Religion that is pure and undefiled before God the Father is this: to visit orphans and widows in their affliction, and to keep oneself unstained from the world. (James 1:27)
DALLAS It all began in Dallas Life, the largest homeless shelter in North Texas and place where homeless men, women and children can receive help and hope as a family during their time of need.
It’s where Derrick and Candace Jones and their two children centered their family ministry—processing incoming families, leading arts and crafts classes for kids and more. And it’s where God began opening their eyes and hearts to the fatherless, placing Scripture upon their hearts and tugging them in a new direction.
“We were enjoying our tidy ‘Table for Four’ days,” Candace said, referencing how they referred to their time as a family of four. “Just for the record, families of four are always welcome in a restaurant and are greeted with a crisp smiling, ‘Hi, guys! Will that be a table for four today? Right this way.” Not so much when you ask for a table for nine or 10 or even 12.”
Candace says the family began meeting young adults at the shelter who had aged out of the foster care system, meaning they were never able to find their forever family.
“You are released rudderless into the world until you hopefully find your place in life.”
After some initial resistance, the family sat down together and created a mission statement for who God was calling them to be and how they were going to operate. Candace says her husband’s corporate background in laying a foundation and setting goals helped to set them on the right track before they even started down this path.
They were only going to foster—and they were only going to foster one child. But Candace says God was determined to bring them out of their “vapid, lukewarm lifestyle,” where their service to him fit into the hours and days they had available on their calendar.
“We tried to make deals with the Lord … but he never seems to need my input. Thank goodness. Otherwise, we would have never fostered and we would have never adopted,” she said. “In fact, Jonah had nothing on us. God was getting ready to throw us over the ship. He would not let us remain comfortable any longer.”
So, in just a few short years, they went from “table for four” to a family of 10.
“God has a way of knowing what our hearts will love,” Candace said. “He unlocked storehouses in our hearts we didn’t even know were there. These pockets were full of grace and love for children who were not born with our DNA, a love equal to what we felt for our biological children—something I would have promised you was impossible.”
As members of MacArthur Boulevard Baptist Church in Irving for more than 10 years, the Jones family has ushered through the church doors every child who has come through their home. Day in and day out, children who may not have ever been exposed to the gospel see and join in on this family as they study the Bible and pray together.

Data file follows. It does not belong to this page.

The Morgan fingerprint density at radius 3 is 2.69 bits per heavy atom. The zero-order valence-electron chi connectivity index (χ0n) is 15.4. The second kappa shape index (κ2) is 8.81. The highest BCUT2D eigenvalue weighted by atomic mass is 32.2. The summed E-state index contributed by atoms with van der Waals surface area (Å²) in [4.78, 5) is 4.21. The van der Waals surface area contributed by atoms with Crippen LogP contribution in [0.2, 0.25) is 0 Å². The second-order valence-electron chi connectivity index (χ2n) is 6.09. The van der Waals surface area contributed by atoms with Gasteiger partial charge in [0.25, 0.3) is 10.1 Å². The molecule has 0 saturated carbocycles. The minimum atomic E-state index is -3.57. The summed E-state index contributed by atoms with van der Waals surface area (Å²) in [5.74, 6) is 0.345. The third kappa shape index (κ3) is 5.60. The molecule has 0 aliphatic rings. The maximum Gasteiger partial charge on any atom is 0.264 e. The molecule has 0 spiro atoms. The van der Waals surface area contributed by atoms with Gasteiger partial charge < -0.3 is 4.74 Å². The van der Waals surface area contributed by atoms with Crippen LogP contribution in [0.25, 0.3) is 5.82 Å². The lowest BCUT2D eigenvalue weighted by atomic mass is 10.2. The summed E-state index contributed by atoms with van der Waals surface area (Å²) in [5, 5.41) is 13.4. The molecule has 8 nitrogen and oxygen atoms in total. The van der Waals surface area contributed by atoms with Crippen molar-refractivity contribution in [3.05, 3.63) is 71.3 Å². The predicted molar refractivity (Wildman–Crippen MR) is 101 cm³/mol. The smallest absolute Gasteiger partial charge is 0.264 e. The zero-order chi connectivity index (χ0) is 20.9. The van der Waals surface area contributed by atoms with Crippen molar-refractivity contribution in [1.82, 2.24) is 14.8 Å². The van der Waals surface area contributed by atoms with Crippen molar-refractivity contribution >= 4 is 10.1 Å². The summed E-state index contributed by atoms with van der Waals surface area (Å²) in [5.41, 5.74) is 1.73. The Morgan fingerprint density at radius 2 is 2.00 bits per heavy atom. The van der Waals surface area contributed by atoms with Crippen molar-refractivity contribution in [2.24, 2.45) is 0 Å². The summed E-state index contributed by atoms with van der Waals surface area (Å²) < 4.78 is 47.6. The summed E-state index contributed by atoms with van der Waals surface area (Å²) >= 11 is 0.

Early on in their fostering journey, one girl came to Jones family from a home where her father was in an a cult. Like the other children, she attended church with them and latched onto worship and Scripture. On the day she left, as they waited for CPS, she said to Candace, “Mom, this was the hardest year of my life, but it was the best.”
Candace says she memorized Scripture while living with them and vowed to teach her dad because “he knows who Jesus is, but he doesn’t know what he came to do for us.” Months later, Candace discovered the little girl and her family had found a church and were regularly attending services.
“The Holy Spirit sets up camp in our home in a big, unmistakable way when we bring in vulnerable children,” Candace said. “He will change their hearts. … Sometimes we’re not there for the whole A-to-Z plan. Sometimes we may be A-to-M or even just A-to-C, but we can rest assured that we serve a heavenly Father who will be there with our children.”
What began with resistance and then moved to a small crack in the dam has now busted wide open for the Jones family.
“There isn’t a single child that comes to our home and doesn’t wind up hearing about Jesus and loving the church. It’s a testament that God loves these children and they are a field ready to harvest,” Candace said. “Jesus is doing the work. If you’re interested in fostering or adoption, he doesn’t want you to be perfect. He just wants you to be obedient.”
Grappling with letting foster kids go
Derrick and Candace Jones know the challenges of fostering children that eventually will be placed in other homes. When asked about the heartache of saying goodbye to kids they have loved, Candace said that is the number one question foster parents are asked.
“It’s true. Half of all children in foster care return to their biological family. It’s a sad, daunting task to take care of a child, love them, and then send them back. At first, I said I couldn’t give them up either.”
However, early on, God showed the Jones family a few things:
“The real task of fostering is to point his children to a heavenly Father who loves them.
“He would give me callouses in the right places in my heart and keep the other parts soft. I love every child now—and that’s more than I could’ve said about myself before. There are some families who can get back on their feet and get their kids back, so you have to be prepared.
“The other conclusion that we came to is that we’re not the one coming to save the day. We’re just a part of the bigger picture. It’s really almost prideful to think we’re it for them. It’s more of a ‘I plant the seed and Apollos waters it’ mentality. He’s got a long plan with some of these lives.”